One benefit of doing something for a long time is that you are able to cast an objective eye on how others do the same work. Observation is underrated, I think. Leadership is one of those things that you can improve on by watching others and thinking about your own choices. I was thinking about this as I started up a new game of Dragon Age: Inquisition and activated the Fair Weather Friends trial.
I don’t game a lot but I am a huge fan of Dragon Age and Skyrim. They both require interactions with other characters that impact outcomes. Dragon Age in particular incorporates an approval scheme, such that your questions and answers can improve or damage your relationships within the game.
The Fair Weather Friends trial is a test to see if you can reach a certain point of the game with all 9 companions still with you. If a companion’s approval drops too low, they can potentially leave. Fair Weather Friends doubles any disapproval, so the test requires you to moderate your behavior.
As I played through (and completed the trial!), I thought a lot about how similar this was to real life. Just as in the game, we have a wide range of communication styles to choose from. We know our employees and staff have their own motivations for being at the law library. We are trying to reach a strategic goal with all of our resources in tact. And just as in real life, you can’t just tell people “do this, go there” and expect to get to that end with your entire team intact.
They Don’t Need You
The game has 9 companions but a couple of them won’t leave no matter how poorly they think of you. There is a common saying that people don’t quit jobs, they quit their managers. As that Harvard Business Review article points out, you don’t have to be horrible to be a manager whose staff don’t stick around.
But people will stay in a job or leave it even if you are a terrible leader. Turnover can be a bad sign but it’s not definitive for whether an environment has leadership or not. A poor leader can have a stable team but they may no longer be working as hard or as creatively as they would otherwise.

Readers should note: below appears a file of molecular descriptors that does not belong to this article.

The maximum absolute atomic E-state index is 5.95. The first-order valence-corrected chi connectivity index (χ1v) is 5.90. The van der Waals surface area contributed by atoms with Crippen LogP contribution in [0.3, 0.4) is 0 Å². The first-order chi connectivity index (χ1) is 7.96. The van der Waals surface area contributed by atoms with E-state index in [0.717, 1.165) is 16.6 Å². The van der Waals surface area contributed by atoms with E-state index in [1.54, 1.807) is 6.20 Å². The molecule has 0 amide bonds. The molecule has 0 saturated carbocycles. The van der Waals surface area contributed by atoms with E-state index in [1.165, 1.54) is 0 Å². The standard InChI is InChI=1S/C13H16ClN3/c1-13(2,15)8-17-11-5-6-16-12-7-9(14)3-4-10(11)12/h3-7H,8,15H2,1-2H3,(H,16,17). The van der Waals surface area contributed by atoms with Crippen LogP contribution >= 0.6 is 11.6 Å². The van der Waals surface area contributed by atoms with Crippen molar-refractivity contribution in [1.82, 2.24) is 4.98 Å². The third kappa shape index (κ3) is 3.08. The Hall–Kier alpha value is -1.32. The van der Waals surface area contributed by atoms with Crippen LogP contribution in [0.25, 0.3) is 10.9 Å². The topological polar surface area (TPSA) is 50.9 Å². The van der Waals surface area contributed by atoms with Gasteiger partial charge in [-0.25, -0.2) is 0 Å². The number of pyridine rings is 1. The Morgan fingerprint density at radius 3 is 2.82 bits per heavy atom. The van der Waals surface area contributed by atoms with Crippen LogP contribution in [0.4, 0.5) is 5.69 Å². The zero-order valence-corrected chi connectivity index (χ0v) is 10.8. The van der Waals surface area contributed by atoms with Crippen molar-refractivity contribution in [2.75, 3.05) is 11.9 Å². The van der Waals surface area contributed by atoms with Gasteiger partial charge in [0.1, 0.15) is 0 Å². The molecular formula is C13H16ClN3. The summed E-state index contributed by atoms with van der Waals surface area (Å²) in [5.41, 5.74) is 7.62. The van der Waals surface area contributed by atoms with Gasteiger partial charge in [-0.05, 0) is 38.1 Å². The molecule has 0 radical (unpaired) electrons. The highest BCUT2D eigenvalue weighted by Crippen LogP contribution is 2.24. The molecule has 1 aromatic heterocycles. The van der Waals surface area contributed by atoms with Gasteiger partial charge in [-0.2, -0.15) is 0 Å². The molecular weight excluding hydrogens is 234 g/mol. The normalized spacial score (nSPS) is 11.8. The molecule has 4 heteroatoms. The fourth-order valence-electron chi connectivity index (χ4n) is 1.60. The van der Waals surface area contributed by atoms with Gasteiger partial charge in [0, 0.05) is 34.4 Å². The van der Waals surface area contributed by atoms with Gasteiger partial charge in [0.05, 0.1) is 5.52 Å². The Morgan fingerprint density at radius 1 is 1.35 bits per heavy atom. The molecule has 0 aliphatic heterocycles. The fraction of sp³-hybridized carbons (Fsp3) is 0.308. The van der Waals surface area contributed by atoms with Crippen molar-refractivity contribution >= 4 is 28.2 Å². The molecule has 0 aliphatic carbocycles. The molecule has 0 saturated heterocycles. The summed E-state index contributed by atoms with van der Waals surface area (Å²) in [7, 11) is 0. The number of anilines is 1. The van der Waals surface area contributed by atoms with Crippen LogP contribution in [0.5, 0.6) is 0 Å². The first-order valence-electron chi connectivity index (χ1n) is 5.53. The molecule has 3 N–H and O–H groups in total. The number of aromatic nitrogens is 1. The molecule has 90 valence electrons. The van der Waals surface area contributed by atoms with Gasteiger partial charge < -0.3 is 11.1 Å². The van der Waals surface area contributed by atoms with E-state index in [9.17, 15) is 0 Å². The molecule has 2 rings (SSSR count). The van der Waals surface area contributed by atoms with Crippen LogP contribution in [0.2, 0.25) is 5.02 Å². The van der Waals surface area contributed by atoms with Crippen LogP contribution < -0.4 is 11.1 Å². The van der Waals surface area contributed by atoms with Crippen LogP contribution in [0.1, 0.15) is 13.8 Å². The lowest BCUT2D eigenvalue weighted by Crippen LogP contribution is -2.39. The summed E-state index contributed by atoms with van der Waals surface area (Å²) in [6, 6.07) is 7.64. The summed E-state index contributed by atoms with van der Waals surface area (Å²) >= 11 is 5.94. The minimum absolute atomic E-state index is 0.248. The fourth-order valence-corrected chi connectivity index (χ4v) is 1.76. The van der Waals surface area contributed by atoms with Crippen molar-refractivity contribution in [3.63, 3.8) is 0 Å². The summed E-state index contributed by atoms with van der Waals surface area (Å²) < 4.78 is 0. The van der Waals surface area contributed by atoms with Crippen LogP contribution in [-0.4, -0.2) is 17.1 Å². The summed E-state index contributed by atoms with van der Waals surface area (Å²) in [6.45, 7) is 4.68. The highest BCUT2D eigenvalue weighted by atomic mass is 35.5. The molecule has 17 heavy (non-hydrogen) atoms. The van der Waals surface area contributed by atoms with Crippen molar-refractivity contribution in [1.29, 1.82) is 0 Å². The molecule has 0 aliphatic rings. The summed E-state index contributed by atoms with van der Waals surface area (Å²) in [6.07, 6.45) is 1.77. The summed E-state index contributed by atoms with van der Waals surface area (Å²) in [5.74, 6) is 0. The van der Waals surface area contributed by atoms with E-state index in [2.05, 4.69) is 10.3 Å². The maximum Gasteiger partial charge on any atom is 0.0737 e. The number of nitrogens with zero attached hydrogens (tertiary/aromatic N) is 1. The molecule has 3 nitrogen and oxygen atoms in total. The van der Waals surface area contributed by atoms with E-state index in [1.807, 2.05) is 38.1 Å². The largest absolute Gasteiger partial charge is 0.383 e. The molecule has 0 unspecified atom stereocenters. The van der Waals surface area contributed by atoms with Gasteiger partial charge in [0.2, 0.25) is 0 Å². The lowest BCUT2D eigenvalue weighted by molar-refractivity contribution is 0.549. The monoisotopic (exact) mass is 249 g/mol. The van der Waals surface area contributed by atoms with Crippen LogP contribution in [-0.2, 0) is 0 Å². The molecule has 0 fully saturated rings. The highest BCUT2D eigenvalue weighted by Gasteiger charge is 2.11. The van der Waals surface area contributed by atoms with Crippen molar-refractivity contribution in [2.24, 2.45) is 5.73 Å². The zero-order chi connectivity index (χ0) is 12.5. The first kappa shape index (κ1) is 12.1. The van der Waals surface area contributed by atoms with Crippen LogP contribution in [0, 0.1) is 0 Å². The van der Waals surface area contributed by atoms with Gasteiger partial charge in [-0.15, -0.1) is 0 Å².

I have never reached this point with any of the Dragon Age characters, but here is Cassandra – a character who will stay with the Inquisition throughout the game – when her disapproval hits its lowest point. Don’t take people for granted just because they stick around. It’s not necessarily a vote of confidence.
How you say something can be as important as the words you choose. Both things matter. In Dragon Age Inquisition, there is a conversation wheel that allows you to choose your reaction to a question or situation. And your choice may have in-game consequences. In reality, every conversation has consequences, whether to create good or bad feeling, or to reinforce good or bad feeling.
In game, you get some clues as to the likely response to a choice. One thing I like about the game is that you can, if you choose, make decisions that are perhaps true to nature but likely to backfire. It can be hard to imagine why someone would choose particularly disagreeable language, but I suppose there’s something to authenticity.
For instance, if a character has a personal goal and your response to a request for help is, “that’s YOUR problem,” you can imagine they might disapprove. Fortunately, in a game, you can do a quicksave and replay that moment.
Not so in real life. Managers and leaders are just people and they get angry and exasperated just like anyone else. But expressing that sort of negative feeling towards someone should only be done with purpose. Like anything, it takes practice to submerge unproductive communication and find the right tone for the moment.